Btu/MMcf ratio), and in part on the price of natural gas vs. the price of purity
ethane. If ethane is worth more if its removed from the raw gas stream with
other NGLs and fractionated into a purity product (see Talking Bout My F-f-
fractionation), more ethane will be separated out and not be rejected. More on
this laterethane rejection is an important factor in the economics of steam
cracker feedstock selection.

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The Backstage Pass


to RBN Energy: Now
Expanding to VIP
Backstage Pass
Three years ago, we
launched Backstage
Pass, our premium
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provides access to our
Drill-Down reports,
archive access to blogs,
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successful, and weve had a number of requests to expand the program to include
some of our other products and services, which we are doing now. We are also
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But dont panic! If you are currently a subscriber, or even if you sign up before
February 1, 2017 you still will pay only the low-low price of $75.00 per month. So, no
price increase for existing subscribers or anyone who takes advantage of our 2016
grandfathered pricing. But starting in February, the price will be going up to $90.00
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There are some other big advantages of this grandfathered deal.

First, you get access to all 35 of the Drill Down reports that weve done over
the past 3 years, instantly, and the new ones to be published during your
subscription. Most are as relevant today as they were when originally
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Second, you get access to daily blog archive going back to our very first
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Third, there are discounts available. If you subscribe for a year, you get a 15%
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supply/demand balances, infrastructure developments and our outlook for


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To make sure you have access to our grandfathered pricing and services, just go to
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About half of U.S. NGL production is used as feedstock for steam crackers. That
includes virtually all of the ethane that is not rejected into natural gas, as well as
about one-quarter of total propane supply, 15% of normal butane and 10% of
natural gasoline. (Isobutane, the other NGL, is used primarily in a refinery
process called alkylation to make a high-octane, low-vapor-pressure motor
gasoline blend component called alkylate. Its also used in various specialty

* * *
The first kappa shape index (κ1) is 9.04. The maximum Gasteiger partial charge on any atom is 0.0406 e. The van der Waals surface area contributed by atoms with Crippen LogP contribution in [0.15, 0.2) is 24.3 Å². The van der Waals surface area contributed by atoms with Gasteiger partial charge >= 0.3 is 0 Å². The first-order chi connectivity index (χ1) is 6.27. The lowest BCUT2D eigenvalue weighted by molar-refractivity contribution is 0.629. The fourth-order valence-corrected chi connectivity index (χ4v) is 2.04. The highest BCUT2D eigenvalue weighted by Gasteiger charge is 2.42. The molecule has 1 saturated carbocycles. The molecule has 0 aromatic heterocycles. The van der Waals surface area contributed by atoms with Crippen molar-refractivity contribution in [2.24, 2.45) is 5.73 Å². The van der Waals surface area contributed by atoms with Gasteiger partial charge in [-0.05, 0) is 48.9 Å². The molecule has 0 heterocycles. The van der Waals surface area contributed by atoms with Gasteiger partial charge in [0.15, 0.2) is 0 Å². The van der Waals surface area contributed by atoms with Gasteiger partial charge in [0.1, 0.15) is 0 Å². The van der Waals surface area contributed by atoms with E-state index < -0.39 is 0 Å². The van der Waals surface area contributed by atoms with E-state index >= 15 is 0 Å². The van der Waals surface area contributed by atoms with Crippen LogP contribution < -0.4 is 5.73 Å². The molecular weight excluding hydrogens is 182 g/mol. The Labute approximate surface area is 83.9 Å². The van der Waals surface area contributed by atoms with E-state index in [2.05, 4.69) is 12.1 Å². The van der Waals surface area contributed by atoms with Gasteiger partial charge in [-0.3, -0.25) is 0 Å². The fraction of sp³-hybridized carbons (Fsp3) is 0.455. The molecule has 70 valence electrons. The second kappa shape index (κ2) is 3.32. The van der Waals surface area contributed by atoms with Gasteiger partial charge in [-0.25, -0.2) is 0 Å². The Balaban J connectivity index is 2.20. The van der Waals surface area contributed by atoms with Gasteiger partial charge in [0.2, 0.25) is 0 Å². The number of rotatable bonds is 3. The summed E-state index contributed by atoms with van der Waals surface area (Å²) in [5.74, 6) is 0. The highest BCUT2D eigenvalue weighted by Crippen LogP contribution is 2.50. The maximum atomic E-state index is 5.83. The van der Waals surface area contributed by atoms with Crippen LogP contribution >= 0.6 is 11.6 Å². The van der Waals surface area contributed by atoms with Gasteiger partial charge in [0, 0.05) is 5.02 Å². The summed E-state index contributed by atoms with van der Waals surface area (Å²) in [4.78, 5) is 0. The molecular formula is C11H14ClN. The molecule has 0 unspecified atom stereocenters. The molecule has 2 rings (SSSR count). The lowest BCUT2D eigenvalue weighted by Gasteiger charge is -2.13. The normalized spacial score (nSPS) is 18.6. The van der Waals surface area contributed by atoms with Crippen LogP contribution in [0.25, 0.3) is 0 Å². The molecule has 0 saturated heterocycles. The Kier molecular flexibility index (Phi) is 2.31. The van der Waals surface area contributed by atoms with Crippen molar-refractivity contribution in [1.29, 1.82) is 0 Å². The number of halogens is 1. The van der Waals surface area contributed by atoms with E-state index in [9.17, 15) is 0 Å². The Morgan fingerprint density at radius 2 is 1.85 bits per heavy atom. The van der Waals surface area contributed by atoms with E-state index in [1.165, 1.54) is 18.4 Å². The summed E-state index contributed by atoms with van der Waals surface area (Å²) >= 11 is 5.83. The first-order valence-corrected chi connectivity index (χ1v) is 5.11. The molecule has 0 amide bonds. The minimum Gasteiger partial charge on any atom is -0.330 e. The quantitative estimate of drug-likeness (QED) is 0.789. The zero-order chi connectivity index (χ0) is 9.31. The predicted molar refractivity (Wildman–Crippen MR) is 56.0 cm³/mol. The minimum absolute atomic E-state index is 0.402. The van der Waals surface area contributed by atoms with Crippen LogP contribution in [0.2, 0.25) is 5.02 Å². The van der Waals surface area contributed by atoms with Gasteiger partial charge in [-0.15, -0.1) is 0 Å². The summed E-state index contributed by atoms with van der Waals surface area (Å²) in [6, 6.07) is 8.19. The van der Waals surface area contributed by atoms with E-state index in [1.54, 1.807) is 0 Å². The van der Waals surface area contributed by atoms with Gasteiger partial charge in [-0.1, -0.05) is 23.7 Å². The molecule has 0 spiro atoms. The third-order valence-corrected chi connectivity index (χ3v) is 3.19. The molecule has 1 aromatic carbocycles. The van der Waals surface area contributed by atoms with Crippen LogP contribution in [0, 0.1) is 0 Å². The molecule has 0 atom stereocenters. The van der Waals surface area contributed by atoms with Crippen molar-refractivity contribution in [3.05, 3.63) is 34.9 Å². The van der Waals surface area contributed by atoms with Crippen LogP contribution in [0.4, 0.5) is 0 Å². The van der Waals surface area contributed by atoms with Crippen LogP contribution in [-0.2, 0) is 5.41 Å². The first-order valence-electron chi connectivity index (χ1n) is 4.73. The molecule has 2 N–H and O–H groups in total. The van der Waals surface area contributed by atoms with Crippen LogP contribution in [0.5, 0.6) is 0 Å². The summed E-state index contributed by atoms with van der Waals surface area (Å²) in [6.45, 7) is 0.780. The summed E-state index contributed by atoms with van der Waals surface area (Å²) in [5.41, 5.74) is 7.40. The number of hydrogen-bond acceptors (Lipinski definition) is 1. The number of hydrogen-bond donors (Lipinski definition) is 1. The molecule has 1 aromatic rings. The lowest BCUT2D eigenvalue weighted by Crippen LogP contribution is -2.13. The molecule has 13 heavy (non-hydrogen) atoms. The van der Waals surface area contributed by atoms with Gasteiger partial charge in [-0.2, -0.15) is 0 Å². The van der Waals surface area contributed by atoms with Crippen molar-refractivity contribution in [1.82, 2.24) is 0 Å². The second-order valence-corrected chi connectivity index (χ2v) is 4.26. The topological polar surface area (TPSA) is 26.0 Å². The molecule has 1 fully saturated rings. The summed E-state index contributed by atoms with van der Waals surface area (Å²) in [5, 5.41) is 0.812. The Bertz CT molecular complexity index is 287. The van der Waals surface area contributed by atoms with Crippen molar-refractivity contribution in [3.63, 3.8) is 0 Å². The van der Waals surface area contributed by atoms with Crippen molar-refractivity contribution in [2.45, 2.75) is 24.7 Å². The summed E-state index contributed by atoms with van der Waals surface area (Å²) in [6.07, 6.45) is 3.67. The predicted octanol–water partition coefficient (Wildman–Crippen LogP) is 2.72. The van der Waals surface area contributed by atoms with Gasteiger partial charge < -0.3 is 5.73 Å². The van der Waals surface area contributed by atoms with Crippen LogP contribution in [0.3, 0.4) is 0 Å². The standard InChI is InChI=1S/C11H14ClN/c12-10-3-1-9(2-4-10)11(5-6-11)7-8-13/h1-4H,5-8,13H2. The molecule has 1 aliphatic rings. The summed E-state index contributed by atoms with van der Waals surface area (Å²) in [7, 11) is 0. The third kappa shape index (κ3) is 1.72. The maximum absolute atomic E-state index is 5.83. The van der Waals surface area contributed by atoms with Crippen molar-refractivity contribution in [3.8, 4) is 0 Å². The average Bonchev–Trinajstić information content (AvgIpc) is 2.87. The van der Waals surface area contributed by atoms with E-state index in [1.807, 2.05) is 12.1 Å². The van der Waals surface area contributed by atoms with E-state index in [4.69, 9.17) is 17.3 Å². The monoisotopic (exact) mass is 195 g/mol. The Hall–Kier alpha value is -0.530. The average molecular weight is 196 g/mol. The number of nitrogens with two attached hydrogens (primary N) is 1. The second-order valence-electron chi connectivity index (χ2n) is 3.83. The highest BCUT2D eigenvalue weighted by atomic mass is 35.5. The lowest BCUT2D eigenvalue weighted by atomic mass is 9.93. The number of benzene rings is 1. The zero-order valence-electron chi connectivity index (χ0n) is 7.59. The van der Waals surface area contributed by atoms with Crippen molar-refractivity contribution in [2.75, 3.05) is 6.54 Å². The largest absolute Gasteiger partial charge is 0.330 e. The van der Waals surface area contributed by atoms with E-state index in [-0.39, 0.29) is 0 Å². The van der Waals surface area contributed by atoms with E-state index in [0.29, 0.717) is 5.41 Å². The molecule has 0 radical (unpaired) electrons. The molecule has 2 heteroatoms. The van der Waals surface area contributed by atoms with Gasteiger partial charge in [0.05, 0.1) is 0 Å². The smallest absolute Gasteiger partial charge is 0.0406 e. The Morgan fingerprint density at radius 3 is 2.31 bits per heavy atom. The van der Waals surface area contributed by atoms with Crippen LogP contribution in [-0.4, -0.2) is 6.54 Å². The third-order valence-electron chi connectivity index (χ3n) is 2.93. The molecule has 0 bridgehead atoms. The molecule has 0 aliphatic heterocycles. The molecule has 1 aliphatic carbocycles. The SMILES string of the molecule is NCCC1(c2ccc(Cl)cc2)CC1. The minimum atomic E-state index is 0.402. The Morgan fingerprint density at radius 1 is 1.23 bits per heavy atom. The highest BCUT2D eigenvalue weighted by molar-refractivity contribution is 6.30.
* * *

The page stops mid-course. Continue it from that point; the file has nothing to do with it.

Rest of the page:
markets such as propellant for spray products and as a refrigerant, but in the
U.S., is almost never used as a steam cracker feedstock.) As you can see in
Figure 3, there has been a noteworthy shift the past few years in the mix of
feedstocks used in U.S. ethylene plants, some of which are configured to crack
only specific feedstocks and others of which are more flexible. Until the start of
the Shale Era in 2008-09, naphtha and gas oil (heavier feedstocks produced at
refineries; purple and aqua bar segments, respectively, at the top of the bars in
Figure 3) together accounted for 30% or more of total feedstock volumes. Over
the past eight years, however, their combined share has fallen sharply, and they
have been largely replaced by lighter (and generally less-expensive) NGLs,
especially ethane (blue bar segments) but also propane (red bar segments) and
normal butane (green bar segments). Very small volumes of natural gasoline
(whose characteristics are similar to naphtha) are used as well and are included
in the purple segment along with naphtha.

Figure 3; Source:
RBN, Jacobs
Consultancy
Hodson Report

As of 2016,
ethane accounted
for ~61% of total
feedstock volumes
in U.S. steam
crackers (up from
~41% in 2005),
while propane accounted for ~24%, normal butane ~8%, naphtha/natural
gasoline ~6% and gas oil ~1%. Because each of these feedstocks has a different

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chemical structure, the amount of ethylene produced from, say, 1,000 barrels of
ethane is considerably different than the amount of ethylene produced from a
similar volume of propane or butane, etc. Each feedstock also produces different
amounts of steam-cracking byproducts such as propylene, butadiene, benzene,
fuel gas and hydrogen, each of which has a value of its own. The steam cracker
feedstock selection model we will be discussing in this blog seriesand testing
against current prices and prospective price scenarioswill factor in not only the
price of the various feedstocks, but the value of the ethylene and byproducts mix
that each feedstock produces. Only by considering all these factors (the cost of
the feedstock going in, and the value of products coming out) can we determine
which feedstock (or combination of feedstocks) would yield the highest margin at
any specific point in time.

Taking a fresh look at feedstock selection makes sense as 2017 begins because
more than a dozen U.S. steam cracker projects that together would add more
than 20 billion lb/year of new ethylene production capacity are either under
construction or will be soon. As a group, these projects (most of them along the
Gulf Coast in either Texas or Louisiana) could increase ethane demand by about
600 Mb/d by the early 2020s. Factor in the possibility of only modest growth in
ethane production, continuing ethane takeaway constraints and rising ethane
exports (overseas and to Canada) and, well, this could get very interesting.

In upcoming episodes in this series, we will discuss the feedstock selection


model; the timing of incremental steam cracker demand for ethane, propane and
other feedstocks; and the role of ethane and propane exports. Then well assess
what all that means for ethane and propane demand and prices, and use our
model to consider what the highest-margin feedstocks of 2018, 2020 and 2022
might be.

Each business day, RBN Energy posts a Blog or Markets